Watch: What the royals really eat
As Britain prepares for a new series of The Great British Bake Off, currently slated for late September, it seems we commoners are not the only ones with an eye on the oven timer.
The royal ladies are keen bakers, too, it turns out, despite their armies of chefs and palace patissières.
Even the Queen herself has been known to whip up a drop scone on the royal stove, while Camilla, Kate and Meghan are all dab hands at sponges and cupcakes.
In fact, Camilla's son, Tom Parker Bowles, is a well known food writer and author of Fortnum and Mason, the Cookbook, and has explained that "Mum was a good cook" when he was growing up.
Now, the Duchess of Cornwall has unveiled her recipe for Victoria sponge (named after her husband's great-great-great grandmother).
She shared her personal cake recipe to support the Poetry Together initiative launched by Gyles Brandreth, which brings children together with older people to share poetry, tea and cake.
Like former Bake Off presenter and national treasure Mary Berry, Camilla whisks all the ingredients together at once, in a time-saving move. She departs from the Baking Queen, however, with her suggested fillings of either lemon curd or Nutella with fresh cream.
Both sound fabulous would please her mother in law the Queen, who is known to love chocolate.
According to ex-royal chef Darren McGrady, Her Majesty also has a fondness for a light Genoise sponge served with lemon cheese, or jam.
Camilla isn't the only royal baker in the tent, however. The Duchess of Sussex, Meghan Markle, is known to enjoy cooking, and used to share recipes regularly on her old lifestyle blog, The Tig.
Back in March, she surprised frontline workers in Chicago during a visit with a lemon olive oil cake she had baked using lemons from her garden in Montecito. A note added, "We hope you enjoy the offering we baked for you – our small token of thanks, from our home to yours."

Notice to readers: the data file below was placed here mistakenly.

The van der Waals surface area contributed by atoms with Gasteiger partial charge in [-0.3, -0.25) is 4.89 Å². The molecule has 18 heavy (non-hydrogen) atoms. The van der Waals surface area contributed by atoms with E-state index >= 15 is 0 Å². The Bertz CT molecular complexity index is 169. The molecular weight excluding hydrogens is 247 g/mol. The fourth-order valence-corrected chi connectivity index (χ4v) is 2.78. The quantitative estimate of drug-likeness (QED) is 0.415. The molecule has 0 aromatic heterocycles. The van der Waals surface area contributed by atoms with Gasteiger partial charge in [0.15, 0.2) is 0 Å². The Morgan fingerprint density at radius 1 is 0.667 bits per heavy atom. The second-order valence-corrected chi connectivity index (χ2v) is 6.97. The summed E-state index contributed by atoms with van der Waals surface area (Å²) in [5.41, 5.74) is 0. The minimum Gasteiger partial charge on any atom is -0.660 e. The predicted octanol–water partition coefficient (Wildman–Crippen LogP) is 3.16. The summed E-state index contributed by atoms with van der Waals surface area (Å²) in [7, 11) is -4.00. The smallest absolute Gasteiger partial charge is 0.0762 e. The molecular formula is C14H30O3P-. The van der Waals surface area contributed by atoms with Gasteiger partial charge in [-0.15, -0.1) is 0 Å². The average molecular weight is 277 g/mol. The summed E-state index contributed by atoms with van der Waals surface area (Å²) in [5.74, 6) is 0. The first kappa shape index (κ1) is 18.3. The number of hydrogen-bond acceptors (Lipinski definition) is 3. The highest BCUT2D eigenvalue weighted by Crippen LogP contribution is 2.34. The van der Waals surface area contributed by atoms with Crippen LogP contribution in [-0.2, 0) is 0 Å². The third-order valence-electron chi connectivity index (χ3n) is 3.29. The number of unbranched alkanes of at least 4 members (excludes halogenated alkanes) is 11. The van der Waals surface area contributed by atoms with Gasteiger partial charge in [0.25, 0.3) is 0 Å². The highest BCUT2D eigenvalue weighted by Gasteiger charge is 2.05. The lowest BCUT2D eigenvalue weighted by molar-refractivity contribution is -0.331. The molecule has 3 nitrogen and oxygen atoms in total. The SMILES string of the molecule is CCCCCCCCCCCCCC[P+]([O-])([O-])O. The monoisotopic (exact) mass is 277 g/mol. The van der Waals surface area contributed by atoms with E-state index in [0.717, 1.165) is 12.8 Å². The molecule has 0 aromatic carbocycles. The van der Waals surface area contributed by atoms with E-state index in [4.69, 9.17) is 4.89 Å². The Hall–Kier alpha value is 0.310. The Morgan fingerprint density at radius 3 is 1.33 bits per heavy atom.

Meghan revealed her love of baking on an official trip to Australia with Harry back in 2018, when she made a banana bread to take with her to visit a farming family. The recipe included ginger and chocolate chips, and apparently went down very well.
The Duchess of Cambridge, too, is a keen baker. Back in 2011, just after her marriage to Prince William, she visited the Institut de Tourisme et d’Hotellerie in Quebec on their first joint overseas tour. Kate enjoyed a cookery masterclass, featuring tempering chocolate and working with a piping bag.
She has also made mince pies and cookies during a visit to Centrepoint in London, and even created Campfire Bread, on a visit to scout camp in Cumbria. She is joint president of the Scouting organisation, and has also been known to toast marshmallows.
Last Autumn, Kate enlisted her children, George, Charlotte and Louis, to help bake decorated cupcakes for the Royal British Legion. They were topped with neat swirls of white icing, and studded with edible poppies.
Kate enjoys eating the odd bake, too. Her favourite is sticky toffee pudding, according to chef Rody Warot at the Old Boot Inn in Berkshire, close to the Middleton family home.
"Kate is always discreet and has always complimented the dishes with great kindness," he told People magazine. "For dessert, her favourite is sticky toffee pudding. It’s moist and spongy."
The Queen is keen on a sticky toffee too.
"The Queen loved this at Sandringham Palace when it was really cold outside," said McGrady.
And yes, the Queen has been known to bake - though the last recorded instance was in 1959, when she made drop scones for US president Dwight Eisenhower and his wife Mamie during their stay at Balmoral.
After they headed off to the US, she sent them her personal recipe, writing: "Seeing a picture of you in today's newspaper, standing in front of a barbecue grilling quail, reminded me that I had never sent you the recipe of the drop scones which I promised you at Balmoral. I hope you will find them successful."
She even included baking tips. "I have also tried using golden syrup or treacle instead of only sugar and that can be very good, too," she wrote. "I think the mixture needs a great deal of beating while making, and shouldn't stand about too long before cooking."
Well, as Queen, one does have an awful lot else to do.
Watch: The royal family at Christmas